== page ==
5. Who should prepare the BDR?A BDR is a legal document and it is therefore advisable that a qualified professional (or individual withyears of experience) prepare the BDR. It is advisable that FLT keep on file resumes of individuals involvedin preparation of BDR.In addition, it is advisable to include the landowner in the BDR process to help inform components of theBDR and to help establish a positive relationship with the landowner.Components of a BDRThere are specific components that a land trust should include in a BDR. These are listed below; • Location and legal description of property • Clear description of the purpose of the CE or intent of the conservation easement from the landowner and land trusts perspective. • Existing anthropogenic features on the landscape • Land use activities • Hydrological features, vegetation communities, soils and wildlife occurring/using the properties as well as possible threats to these features. • Monitoring recommendations • Signature pageAn annotated FLT BDR template is attached in Appendix 1.MONITORING REPORTSThe purpose of the monitoring report is to determine compliance of clauses in the ConservationEasement (CE) and to ensure that the intent and objectives of the CE are being upheld. The monitoringreport enables the land trust to track the condition of the property over time through comparison with thebaseline documentation report (BDR). It also provides an opportunity for FLT and the landowner to buildon their positive relationship and to review the CE during the monitoring exercise.Frequency of MonitoringThe frequency of monitoring varies between land trusts, but ideally, each property will be visitedannually. If costs are a concern to the land trust, every second year may be acceptable as long as longas there is contact with the land owner in between monitoring years. If monitoring is not handled on anannual basis, undertaking a landowner risk assessment may help a land trust prioritize properties formore frequent monitoring. FLT will develop guidelines as to how often they will monitor a property.A land trust usually monitors during the growing season. However there may be cases where monitoringshould occur during different seasons depending on restrictions in the CE or threats the land trust isconcerned with.FLT will develop guidelines on the timing and frequency of monitoring of properties.FLT BDR and Monitoring Recommendations 2
  6. Who should prepare monitoring reports?Ideally a monitoring report is carried out by a qualified professional capable of building a trustingrelationship with the landowner. However, small land trusts often depend on volunteer monitors.Therefore, guidelines are required regarding: o A volunteer based monitoring program (see below). o Maintaining a list of volunteers with experience at monitoring. o Pairing less experienced volunteers with more experienced volunteers. o Implementing a policy and / or guidelines on the role of the volunteer to clearly define: • Expectations on communicating with landowners (e.g. do not offer management advice instead bring questions back to the land trust). • Procedure in the case of a potential violation (e.g. who communicates with landowner and how). • Reporting and follow-up procedures.Components of a monitoring reportSpecific components that a land trust should include in a monitoring report include: • Date of inspection • Review of BDR, management plans and past monitoring reports • Address each restriction listed in the CE and monitor for compliance • Recognize and detail violations • Communicate / build positive relationships with the landowner. • Document changes (natural or man-made) to the condition of the property that impact the CEAn annotated FLT Monitoring template is attached in Appendix 2.Development of a Volunteer Monitoring ProgramFLT is a small land trust that currently utilizes volunteers to complete baseline and monitoring reports. Asthe number of conservation easement properties held by FLT increases, there may be a need to increasethe number of dedicated individuals available to monitor properties. FLT should consider developing avolunteer based monitoring program, where the access to qualified dedicated professionals able toassist in monitoring conservation easement properties in increased.The components of the volunteer based monitoring program include: o Clearly define the goals of a volunteer monitoring program (e.g. education, community support, cost effective) o Engage volunteers (e.g. describe how volunteers will be informed of the program and engaged) o Coordinate volunteers o Volunteer insurance (e.g. how are they covered?) o Train volunteers (e.g. workshops, apprentice program, training manuals, workshops) • Expectations and responsibilities of volunteer • Safety concerns • Template reviewFLT BDR and Monitoring Recommendations 3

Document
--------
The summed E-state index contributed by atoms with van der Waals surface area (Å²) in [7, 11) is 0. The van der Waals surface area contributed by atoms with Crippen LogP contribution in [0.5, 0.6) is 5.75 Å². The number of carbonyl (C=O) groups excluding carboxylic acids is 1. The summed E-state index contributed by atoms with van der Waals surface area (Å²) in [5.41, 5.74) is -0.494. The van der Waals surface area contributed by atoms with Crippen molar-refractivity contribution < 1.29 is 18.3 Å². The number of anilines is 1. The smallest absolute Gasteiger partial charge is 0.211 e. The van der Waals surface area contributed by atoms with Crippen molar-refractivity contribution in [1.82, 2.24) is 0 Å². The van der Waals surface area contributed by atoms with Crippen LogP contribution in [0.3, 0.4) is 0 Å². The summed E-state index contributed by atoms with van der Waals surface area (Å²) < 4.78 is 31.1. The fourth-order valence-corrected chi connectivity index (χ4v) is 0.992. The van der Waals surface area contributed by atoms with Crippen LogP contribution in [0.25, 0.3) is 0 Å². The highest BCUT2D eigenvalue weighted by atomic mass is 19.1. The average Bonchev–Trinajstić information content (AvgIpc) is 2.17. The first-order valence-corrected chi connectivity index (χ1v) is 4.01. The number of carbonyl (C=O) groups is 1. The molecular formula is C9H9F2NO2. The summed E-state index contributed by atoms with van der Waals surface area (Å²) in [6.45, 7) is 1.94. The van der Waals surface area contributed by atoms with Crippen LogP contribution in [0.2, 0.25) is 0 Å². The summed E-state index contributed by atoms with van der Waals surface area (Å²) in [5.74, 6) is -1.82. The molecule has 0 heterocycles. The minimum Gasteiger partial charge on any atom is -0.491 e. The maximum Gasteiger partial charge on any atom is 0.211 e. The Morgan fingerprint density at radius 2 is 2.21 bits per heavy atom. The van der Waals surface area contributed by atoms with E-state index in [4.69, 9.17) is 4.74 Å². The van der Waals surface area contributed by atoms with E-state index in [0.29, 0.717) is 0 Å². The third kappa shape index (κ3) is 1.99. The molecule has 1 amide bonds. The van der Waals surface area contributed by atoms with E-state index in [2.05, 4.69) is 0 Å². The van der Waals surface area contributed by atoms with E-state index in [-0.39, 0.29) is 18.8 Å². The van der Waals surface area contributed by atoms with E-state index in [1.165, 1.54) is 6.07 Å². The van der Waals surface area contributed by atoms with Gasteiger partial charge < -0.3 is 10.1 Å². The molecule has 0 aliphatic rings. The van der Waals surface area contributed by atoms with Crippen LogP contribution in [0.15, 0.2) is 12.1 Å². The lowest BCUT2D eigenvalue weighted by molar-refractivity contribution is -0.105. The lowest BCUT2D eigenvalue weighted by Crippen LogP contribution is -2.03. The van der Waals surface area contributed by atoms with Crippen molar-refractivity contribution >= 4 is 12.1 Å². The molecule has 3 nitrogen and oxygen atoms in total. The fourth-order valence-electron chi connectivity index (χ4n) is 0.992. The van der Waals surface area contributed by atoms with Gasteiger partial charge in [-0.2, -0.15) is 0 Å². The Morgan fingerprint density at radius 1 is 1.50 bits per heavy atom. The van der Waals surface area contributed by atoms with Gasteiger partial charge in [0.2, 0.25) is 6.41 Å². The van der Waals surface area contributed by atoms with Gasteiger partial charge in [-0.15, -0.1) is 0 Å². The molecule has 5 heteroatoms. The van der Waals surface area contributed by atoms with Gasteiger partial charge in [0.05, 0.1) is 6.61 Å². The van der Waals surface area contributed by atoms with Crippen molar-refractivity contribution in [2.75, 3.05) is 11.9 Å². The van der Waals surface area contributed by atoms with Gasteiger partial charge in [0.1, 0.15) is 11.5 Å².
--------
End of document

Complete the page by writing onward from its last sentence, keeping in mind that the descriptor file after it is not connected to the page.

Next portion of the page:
7. Equipment Protocols • Field visit instructions • Communications with landowner • Address violations (their role and responsibility) • Reporting and follow-up o Retain volunteers (e.g. incentive, reward, recognition program) o Evaluate program (e.g. frequency or review, methodology) o tie into the programs goals to measure success o define success o Pilot program – initiate a small scale program (e.g. start with small group of volunteers that have been targeted by the FLT board as good volunteer candidates) to enable FLT to adapt and strengthen the program based on results of pilot program.RECOMMENDATIONS • Review, edit and accept as a standard operating procedure the new FLT BDR template. • Review, edit and accept as a standard operating procedure the new FLT monitoring template. • Develop guidelines around: o the frequency and timing of monitoring; o qualifications of individuals undertaking FLT BDR or monitoring reports; and o response to violations. • Ensure FLT has resume on file of BDR and monitoring volunteers. • Develop an FLT volunteer monitoring program to help build up a pool of volunteers to assist in monitoring.FLT BDR and Monitoring Recommendations 4